In Photos: Haiti Special Coordinator Engages International Partners To Advance Democracy in Haiti

Posted by Judith Ravin
April 11, 2016
Haiti Special Coordinator Kenneth Merten (right) with Brazilian Minister Antonio Alves Jr., who covers Central America and the Caribbean at the Ministry of External Relations.

On February 5, 2016, the Executive and Legislative authorities in Haiti reached an agreement to ensure the continuity of governance and the completion of the ongoing electoral process.  Following that important agreement, the United States Haiti Special Coordinator and Deputy Assistant Secretary Kenneth Merten undertook a series of trips -- including to Ottawa, the U.S. Mission to the United Nations in New York, Miami, Brasilia, Paris, and Brussels --  to review multilateral efforts in support of strengthened democratic institutions and processes in Haiti.

This goal was prominent in each of the meetings held during the Ambassador's six-city tour -- which occurred leading up to the conclusion of the electoral process in Haiti. From February through April, Haiti Special Coordinator Merten met with senior government officials and other international partners who engage with the United States on a range of shared priorities, as well as members of the Haitian diaspora community and the media. Here are some interesting photos from the Special Coordinator’s travel and meetings with a wide range of leaders who, like the United States, are also committed to a democratic electoral process in Haiti.

Haiti Special Coordinator Merten kicked off his trip by speaking on Radio-Canada’s “L’heure du monde” (The Hour of the World) with journalist Dorothée Giroux in Ottawa, Canada. They talked about bilateral U.S.-Canada cooperation on advancing democracy in Haiti and Haiti’s roadmap toward completion of the electoral cycle. The United States and Canada cooperate in Haiti on security, United Nations (UN) peacekeeping, political engagement, financial technical assistance, and health.  The two countries have also worked together on harmonizing Haiti’s community policing model. [State Department Photo]

While in Ottawa, Haiti Special Coordinator Kenneth Merten also met with Canadian Assistant Deputy Minister for the Americas, David Morrison (right), on February 25. They discussed  our bilateral cooperation in Haiti on security, United Nations (UN) peacekeeping, political engagement, financial technical assistance, and health issues. [State Department Photo]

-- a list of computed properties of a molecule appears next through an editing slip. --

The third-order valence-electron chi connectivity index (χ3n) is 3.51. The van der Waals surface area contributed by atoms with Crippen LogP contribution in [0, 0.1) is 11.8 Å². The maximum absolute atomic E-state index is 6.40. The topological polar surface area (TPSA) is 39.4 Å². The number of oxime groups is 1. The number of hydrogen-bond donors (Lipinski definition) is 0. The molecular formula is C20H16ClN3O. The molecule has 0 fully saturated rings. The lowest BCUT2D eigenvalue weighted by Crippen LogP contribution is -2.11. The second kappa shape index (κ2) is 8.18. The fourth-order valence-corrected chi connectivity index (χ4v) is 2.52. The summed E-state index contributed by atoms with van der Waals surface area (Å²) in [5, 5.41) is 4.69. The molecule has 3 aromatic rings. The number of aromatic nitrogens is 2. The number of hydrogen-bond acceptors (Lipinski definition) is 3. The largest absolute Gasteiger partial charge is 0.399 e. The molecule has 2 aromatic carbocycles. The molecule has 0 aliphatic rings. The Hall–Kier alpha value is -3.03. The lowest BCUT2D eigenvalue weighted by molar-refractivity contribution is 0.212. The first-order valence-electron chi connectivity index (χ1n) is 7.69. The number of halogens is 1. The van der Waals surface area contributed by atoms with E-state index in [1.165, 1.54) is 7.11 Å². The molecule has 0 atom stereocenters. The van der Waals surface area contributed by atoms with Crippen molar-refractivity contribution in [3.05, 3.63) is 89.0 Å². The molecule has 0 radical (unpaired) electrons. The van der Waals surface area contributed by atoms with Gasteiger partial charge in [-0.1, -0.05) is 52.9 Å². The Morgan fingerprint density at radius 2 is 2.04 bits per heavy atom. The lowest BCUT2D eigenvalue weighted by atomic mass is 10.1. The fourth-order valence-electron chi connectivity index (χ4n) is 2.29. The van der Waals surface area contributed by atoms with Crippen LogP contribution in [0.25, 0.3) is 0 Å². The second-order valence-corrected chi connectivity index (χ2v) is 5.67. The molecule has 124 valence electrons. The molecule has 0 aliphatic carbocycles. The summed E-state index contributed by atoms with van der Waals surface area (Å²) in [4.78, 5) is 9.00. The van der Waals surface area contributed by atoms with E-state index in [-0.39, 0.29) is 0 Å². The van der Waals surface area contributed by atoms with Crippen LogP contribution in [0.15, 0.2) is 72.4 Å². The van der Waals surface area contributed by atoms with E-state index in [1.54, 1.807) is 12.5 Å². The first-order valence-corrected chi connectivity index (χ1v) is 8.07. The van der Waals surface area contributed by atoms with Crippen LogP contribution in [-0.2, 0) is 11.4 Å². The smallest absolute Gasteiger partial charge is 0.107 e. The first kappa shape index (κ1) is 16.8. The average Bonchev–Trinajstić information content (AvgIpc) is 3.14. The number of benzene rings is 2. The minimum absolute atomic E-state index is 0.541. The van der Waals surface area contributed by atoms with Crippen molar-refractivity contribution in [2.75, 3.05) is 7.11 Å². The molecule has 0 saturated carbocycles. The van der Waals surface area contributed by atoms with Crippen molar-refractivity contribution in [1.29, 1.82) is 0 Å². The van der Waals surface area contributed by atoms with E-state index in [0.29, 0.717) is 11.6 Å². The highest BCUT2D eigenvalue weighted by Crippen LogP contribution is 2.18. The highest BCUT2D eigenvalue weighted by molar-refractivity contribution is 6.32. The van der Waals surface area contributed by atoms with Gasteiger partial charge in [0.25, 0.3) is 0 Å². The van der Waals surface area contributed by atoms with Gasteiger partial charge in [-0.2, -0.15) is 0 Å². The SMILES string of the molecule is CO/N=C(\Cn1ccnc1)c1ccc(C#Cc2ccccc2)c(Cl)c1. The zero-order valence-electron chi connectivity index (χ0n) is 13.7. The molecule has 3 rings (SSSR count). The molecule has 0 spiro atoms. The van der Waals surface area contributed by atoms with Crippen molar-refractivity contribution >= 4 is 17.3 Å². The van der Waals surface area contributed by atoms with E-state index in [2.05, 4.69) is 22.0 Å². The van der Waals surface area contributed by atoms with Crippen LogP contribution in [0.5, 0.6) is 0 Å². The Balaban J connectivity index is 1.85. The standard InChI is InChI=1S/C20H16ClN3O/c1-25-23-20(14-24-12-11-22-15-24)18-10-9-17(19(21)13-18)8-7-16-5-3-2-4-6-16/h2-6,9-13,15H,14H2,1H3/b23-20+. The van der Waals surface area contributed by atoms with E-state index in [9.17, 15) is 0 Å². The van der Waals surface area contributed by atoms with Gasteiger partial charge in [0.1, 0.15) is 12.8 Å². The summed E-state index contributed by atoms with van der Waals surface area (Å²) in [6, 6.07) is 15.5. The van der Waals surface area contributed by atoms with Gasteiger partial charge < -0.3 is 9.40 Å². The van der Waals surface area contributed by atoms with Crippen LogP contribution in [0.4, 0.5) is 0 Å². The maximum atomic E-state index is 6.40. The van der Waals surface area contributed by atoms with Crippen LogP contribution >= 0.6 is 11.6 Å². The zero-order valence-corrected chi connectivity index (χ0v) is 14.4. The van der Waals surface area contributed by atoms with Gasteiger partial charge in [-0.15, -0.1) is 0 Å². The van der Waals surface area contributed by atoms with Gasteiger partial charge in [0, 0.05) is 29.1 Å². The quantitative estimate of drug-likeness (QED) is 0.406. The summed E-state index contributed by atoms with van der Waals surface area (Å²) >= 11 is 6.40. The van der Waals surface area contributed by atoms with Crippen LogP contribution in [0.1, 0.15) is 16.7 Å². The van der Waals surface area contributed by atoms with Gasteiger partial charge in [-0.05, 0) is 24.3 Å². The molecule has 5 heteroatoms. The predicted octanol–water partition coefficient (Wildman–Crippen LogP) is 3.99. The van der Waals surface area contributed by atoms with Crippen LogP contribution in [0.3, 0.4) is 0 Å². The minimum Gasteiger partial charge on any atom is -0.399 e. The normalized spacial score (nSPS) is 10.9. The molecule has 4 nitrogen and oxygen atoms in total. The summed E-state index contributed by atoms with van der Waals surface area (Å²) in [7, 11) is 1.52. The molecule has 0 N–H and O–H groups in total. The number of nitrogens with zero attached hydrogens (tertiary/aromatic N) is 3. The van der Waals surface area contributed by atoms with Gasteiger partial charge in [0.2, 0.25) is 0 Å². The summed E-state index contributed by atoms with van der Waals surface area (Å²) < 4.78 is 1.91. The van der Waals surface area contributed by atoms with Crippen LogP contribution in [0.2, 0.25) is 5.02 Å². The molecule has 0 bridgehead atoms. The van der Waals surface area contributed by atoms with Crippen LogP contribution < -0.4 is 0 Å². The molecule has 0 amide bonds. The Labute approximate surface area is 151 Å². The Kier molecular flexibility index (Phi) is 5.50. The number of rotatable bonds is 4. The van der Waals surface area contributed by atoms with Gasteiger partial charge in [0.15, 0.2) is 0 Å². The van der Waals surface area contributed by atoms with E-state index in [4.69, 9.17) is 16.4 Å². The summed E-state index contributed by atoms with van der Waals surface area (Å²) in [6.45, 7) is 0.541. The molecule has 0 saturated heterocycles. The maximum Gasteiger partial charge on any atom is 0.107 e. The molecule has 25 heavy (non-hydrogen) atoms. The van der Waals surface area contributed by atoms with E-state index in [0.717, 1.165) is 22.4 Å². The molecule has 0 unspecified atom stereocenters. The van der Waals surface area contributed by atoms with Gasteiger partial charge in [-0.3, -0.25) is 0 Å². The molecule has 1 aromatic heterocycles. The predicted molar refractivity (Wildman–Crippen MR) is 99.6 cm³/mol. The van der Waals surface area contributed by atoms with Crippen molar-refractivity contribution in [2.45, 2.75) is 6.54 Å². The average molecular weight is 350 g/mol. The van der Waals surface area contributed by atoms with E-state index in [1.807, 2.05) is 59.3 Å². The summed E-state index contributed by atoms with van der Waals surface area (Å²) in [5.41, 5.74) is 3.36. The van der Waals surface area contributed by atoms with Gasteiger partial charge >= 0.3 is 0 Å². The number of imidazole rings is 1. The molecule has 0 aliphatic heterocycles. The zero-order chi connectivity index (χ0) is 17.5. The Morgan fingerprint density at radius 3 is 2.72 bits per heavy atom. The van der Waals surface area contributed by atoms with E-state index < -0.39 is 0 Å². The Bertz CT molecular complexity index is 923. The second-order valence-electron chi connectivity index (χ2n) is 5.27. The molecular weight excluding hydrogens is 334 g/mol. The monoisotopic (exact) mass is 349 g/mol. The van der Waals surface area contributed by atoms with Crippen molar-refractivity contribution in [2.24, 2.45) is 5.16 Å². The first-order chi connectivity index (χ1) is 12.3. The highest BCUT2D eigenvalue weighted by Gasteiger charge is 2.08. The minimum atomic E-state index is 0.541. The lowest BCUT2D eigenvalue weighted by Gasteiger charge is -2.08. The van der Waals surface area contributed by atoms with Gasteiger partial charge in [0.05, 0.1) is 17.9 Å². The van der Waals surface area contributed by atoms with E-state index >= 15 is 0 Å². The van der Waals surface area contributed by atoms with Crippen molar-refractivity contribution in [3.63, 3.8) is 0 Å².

On March 4, 2016, the Special Coordinator headed to New York, where  -- in coordination with the U.S. Mission to the UN -- he had an informative meeting with UN Permanent Representative Elbio Rosselli and his team from Uruguay to discuss the UN Stabilization Mission in Haiti (MINUSTAH). [USUN Photo/Sean McKenzie]

Haiti Special Coordinator Merten also met with with Chilean UN Permanent Representative Cristián Barros Melet and his delegation while at the United Nations in New York. Chile is a MINUSTAH troop-contributing country. Since 2010, MINUSTAH has been working to support recovery, reconstruction, and stability efforts in Haiti in addition to its original mandate. [USUN Photo by Sean McKenzie]

On March 9, the Special Coordinator headed to Miami for a round of meetings with diaspora and the media. This photo shows Farah Larrieux, TV host of “Haiti Journal” at WPBT Channel 2 (Florida) and member of the Haitian-American diaspora, with Haiti Special Coordinator Merten after an interview thatprovided an inside look at United States’ multilateral engagement in Haiti. As one of Haiti’s close international partners, the role of the United States is to support and strengthen democracy in Haiti.  For Haiti’s many challenges, fully functioning and legitimate democratic institutions will facilitate and make the work of the United States and other international partners to improve the quality of life and economic opportunity for Haitians more sustainable. [Media Hub of the Americas Photo]

March 22 through 23, Haiti Special Coordinator Merten traveled to Brasilia, Brazil, where he met with Minister Antonio Alves Jr., who covers Central America and the Caribbean at the Brazilian Ministry of External Relations. The Government of Brazil contributes to peacekeeping, institution-building, and support for Haitian migrants in Brazil. [U.S. Embassy Brasilia Photo]

U.S. Ambassador to Brazil Liliana Ayalde (center) hosted a dinner for Haiti Special Coordinator Merten, Haitian Ambassador to Brazil Madsen Cherubin (center right), officials of the U.S. Embassy, and officials of the Embassy of Haiti in Brasilia. The visit highlighted the important role that the Government of Brazil has played in Haiti, including significant commitments to peacekeeping, institution-building, and support for Haitian migrants in Brazil. As partners in Haiti’s future development, officials from the Brazilian Cooperation Agency and the United Nations Development Program also exchanged views with Special Coordinator Merten during his two-day visit. [U.S. Embassy Brasilia Photo]